After a short time away, the eighth annual D.C. Funk Parade returned in person Saturday, bringing the funk back to U Street.
The Funk Parade and concert series featured several stages, along with stops at the African American Civil War Memorial and the Reeves Center.
Various genres from funk, hip-hop and R&B were represented, and at least three performers walked away with $200 gift cards.
For advocates like David Oliver, the parade’s host, and The MusicianShip, a youth development organization that manages the event, one of the goals is to help U Street become what it once was.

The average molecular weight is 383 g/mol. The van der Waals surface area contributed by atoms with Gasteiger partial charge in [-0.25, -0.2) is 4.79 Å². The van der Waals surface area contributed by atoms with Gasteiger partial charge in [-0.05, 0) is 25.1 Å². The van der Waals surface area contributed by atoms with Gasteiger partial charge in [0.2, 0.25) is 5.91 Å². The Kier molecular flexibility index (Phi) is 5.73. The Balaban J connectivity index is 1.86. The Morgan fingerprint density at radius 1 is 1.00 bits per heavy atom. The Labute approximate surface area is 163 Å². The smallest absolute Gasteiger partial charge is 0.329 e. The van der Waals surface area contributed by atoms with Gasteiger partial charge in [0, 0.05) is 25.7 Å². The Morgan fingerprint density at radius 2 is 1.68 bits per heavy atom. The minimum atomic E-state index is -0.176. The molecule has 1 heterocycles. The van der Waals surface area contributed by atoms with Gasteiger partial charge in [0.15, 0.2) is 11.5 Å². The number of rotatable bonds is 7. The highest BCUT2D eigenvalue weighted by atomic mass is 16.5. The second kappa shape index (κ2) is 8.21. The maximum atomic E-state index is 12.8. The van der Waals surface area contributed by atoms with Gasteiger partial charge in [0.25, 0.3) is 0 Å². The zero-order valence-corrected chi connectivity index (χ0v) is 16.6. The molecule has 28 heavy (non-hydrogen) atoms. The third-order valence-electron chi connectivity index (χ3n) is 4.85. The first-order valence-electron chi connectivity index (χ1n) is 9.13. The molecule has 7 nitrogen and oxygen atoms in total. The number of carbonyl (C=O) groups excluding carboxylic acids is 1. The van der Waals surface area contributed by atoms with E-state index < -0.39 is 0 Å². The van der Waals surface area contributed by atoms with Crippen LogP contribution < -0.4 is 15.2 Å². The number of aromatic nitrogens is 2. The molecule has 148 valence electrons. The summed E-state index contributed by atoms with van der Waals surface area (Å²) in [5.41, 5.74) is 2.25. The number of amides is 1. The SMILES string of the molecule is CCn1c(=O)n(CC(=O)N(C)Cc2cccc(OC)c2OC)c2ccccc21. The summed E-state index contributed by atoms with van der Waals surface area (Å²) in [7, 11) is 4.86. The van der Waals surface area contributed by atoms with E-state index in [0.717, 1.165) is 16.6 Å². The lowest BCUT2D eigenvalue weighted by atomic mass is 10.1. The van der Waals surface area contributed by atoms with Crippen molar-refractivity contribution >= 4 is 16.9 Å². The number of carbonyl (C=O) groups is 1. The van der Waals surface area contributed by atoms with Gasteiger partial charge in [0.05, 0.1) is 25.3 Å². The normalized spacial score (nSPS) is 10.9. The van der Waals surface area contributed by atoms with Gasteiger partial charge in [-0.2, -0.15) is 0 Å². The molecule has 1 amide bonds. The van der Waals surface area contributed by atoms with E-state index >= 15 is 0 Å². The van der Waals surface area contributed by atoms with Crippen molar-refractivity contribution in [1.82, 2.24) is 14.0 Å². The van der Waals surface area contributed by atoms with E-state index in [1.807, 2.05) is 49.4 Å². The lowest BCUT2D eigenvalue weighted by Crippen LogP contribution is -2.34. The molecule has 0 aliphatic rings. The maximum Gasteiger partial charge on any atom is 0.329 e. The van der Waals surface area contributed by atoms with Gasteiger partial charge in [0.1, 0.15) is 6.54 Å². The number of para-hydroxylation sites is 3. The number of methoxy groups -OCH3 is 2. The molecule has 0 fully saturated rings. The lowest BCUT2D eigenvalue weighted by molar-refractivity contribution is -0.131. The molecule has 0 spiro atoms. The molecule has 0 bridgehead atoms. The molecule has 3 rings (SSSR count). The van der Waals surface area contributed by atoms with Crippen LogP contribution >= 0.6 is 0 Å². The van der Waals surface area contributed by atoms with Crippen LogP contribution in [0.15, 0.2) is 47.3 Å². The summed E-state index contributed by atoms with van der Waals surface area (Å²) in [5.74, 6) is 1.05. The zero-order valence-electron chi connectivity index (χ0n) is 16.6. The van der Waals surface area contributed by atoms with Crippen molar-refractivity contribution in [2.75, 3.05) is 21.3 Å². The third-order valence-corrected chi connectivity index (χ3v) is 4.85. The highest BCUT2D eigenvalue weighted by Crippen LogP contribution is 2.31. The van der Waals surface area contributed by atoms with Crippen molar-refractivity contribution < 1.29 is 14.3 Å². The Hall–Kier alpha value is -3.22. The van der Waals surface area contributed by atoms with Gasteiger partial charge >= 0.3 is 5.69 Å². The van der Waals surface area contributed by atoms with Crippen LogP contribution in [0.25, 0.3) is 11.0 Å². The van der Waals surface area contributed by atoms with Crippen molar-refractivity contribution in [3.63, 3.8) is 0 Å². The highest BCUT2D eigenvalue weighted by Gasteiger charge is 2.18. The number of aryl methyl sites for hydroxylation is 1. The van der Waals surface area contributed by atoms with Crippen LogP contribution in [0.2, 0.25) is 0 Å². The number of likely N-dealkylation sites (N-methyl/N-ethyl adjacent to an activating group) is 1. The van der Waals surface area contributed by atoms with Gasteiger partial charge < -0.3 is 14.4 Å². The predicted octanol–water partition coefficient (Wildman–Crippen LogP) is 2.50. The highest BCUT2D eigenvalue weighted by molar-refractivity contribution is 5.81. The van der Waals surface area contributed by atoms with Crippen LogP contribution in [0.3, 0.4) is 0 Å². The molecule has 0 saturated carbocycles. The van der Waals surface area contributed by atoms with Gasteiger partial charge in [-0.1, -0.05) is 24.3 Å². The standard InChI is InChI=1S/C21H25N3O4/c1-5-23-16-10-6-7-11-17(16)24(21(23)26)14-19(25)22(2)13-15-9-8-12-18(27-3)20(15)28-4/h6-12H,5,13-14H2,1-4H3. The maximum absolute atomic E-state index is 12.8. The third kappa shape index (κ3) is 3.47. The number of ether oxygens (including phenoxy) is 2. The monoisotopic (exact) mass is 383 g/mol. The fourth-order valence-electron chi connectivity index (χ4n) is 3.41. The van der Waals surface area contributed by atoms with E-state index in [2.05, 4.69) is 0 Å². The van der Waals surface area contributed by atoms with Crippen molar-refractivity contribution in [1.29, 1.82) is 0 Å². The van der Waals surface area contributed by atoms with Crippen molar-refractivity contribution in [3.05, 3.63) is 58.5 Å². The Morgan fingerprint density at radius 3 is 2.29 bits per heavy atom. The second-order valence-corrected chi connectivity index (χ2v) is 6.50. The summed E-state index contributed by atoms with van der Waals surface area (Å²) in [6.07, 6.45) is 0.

The pandemic “ravished” the District’s music scene, Oliver said, so the Funk Parade gave “artists who perform on U Street and all bus [stops] and who perform a chance to really be seen.”
— Anna-Lysa Gayle (@AnnaLysaGayle) August 6, 2022
While the Funk Parade is a gentle reminder of D. C.s past on the top of the music scene, under the direction of The MusicianShip, it also is a way to support area musicians, after-school programs in D.C. Public Schools, and music lessons for kids.
Oliver said he hopes the event continues to grow, as it now competes with Maryland and Virginia to attract and showcase musical talent.
“Lately, everybody is going out in Maryland or Virginia, but D.C. is losing,” Oliver said. “This was the place where Luther [Vandross], Prince … and all of them came running [to D.C.] to perform.”